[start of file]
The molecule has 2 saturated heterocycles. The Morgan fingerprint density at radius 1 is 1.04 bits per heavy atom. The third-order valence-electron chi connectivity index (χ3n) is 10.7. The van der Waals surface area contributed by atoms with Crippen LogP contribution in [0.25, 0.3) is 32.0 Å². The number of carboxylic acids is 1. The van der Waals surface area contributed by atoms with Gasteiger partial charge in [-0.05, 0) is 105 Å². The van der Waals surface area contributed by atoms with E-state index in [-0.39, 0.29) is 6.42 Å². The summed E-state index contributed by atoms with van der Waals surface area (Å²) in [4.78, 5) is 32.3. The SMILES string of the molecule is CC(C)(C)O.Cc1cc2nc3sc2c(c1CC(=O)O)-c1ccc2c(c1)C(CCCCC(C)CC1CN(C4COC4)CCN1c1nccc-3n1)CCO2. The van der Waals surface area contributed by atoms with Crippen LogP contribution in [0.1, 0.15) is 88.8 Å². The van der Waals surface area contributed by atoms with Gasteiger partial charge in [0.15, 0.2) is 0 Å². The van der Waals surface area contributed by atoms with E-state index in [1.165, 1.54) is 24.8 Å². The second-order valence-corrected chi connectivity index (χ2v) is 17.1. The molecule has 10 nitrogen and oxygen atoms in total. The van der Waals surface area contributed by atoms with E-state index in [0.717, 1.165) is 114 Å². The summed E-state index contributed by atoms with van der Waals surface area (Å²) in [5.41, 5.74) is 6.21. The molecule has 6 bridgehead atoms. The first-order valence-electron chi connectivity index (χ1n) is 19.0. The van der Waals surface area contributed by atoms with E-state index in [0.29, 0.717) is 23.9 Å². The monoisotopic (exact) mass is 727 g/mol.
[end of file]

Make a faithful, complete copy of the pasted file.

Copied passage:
The molecule has 2 saturated heterocycles. The Morgan fingerprint density at radius 1 is 1.04 bits per heavy atom. The third-order valence-electron chi connectivity index (χ3n) is 10.7. The van der Waals surface area contributed by atoms with Crippen LogP contribution in [0.25, 0.3) is 32.0 Å². The number of carboxylic acids is 1. The van der Waals surface area contributed by atoms with Gasteiger partial charge in [-0.05, 0) is 105 Å². The van der Waals surface area contributed by atoms with E-state index in [-0.39, 0.29) is 6.42 Å². The summed E-state index contributed by atoms with van der Waals surface area (Å²) in [4.78, 5) is 32.3. The SMILES string of the molecule is CC(C)(C)O.Cc1cc2nc3sc2c(c1CC(=O)O)-c1ccc2c(c1)C(CCCCC(C)CC1CN(C4COC4)CCN1c1nccc-3n1)CCO2. The van der Waals surface area contributed by atoms with Crippen LogP contribution in [0.1, 0.15) is 88.8 Å². The van der Waals surface area contributed by atoms with Gasteiger partial charge in [0.15, 0.2) is 0 Å². The van der Waals surface area contributed by atoms with E-state index in [1.165, 1.54) is 24.8 Å². The second-order valence-corrected chi connectivity index (χ2v) is 17.1. The molecule has 10 nitrogen and oxygen atoms in total. The van der Waals surface area contributed by atoms with E-state index in [0.717, 1.165) is 114 Å². The summed E-state index contributed by atoms with van der Waals surface area (Å²) in [5.41, 5.74) is 6.21. The molecule has 6 bridgehead atoms. The first-order valence-electron chi connectivity index (χ1n) is 19.0. The van der Waals surface area contributed by atoms with E-state index in [0.29, 0.717) is 23.9 Å². The monoisotopic (exact) mass is 727 g/mol.